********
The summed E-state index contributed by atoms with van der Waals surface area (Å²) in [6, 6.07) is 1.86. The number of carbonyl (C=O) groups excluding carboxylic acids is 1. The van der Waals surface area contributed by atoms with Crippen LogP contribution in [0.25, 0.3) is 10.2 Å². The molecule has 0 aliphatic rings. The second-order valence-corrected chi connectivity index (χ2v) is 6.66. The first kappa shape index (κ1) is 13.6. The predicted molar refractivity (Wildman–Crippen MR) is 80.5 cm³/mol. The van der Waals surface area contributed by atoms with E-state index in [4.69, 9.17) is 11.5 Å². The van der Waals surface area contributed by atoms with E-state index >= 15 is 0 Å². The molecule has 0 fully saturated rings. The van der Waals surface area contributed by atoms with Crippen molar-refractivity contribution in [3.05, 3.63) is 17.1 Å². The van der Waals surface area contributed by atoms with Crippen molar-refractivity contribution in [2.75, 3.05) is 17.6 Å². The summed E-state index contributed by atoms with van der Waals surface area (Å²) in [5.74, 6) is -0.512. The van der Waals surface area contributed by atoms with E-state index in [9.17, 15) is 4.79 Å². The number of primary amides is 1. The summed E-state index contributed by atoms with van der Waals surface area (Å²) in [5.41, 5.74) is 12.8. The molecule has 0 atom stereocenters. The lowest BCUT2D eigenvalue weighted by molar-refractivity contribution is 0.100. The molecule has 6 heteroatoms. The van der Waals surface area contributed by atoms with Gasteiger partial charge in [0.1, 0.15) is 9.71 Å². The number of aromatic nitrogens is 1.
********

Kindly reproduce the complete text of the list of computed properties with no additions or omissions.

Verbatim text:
The summed E-state index contributed by atoms with van der Waals surface area (Å²) in [6, 6.07) is 1.86. The number of carbonyl (C=O) groups excluding carboxylic acids is 1. The van der Waals surface area contributed by atoms with Crippen LogP contribution in [0.25, 0.3) is 10.2 Å². The molecule has 0 aliphatic rings. The second-order valence-corrected chi connectivity index (χ2v) is 6.66. The first kappa shape index (κ1) is 13.6. The predicted molar refractivity (Wildman–Crippen MR) is 80.5 cm³/mol. The van der Waals surface area contributed by atoms with E-state index in [4.69, 9.17) is 11.5 Å². The van der Waals surface area contributed by atoms with E-state index >= 15 is 0 Å². The molecule has 0 fully saturated rings. The van der Waals surface area contributed by atoms with Crippen molar-refractivity contribution in [3.05, 3.63) is 17.1 Å². The van der Waals surface area contributed by atoms with Crippen molar-refractivity contribution in [2.75, 3.05) is 17.6 Å². The summed E-state index contributed by atoms with van der Waals surface area (Å²) in [5.74, 6) is -0.512. The van der Waals surface area contributed by atoms with E-state index in [9.17, 15) is 4.79 Å². The number of primary amides is 1. The summed E-state index contributed by atoms with van der Waals surface area (Å²) in [5.41, 5.74) is 12.8. The molecule has 0 atom stereocenters. The lowest BCUT2D eigenvalue weighted by molar-refractivity contribution is 0.100. The molecule has 6 heteroatoms. The van der Waals surface area contributed by atoms with Gasteiger partial charge in [0.1, 0.15) is 9.71 Å². The number of aromatic nitrogens is 1.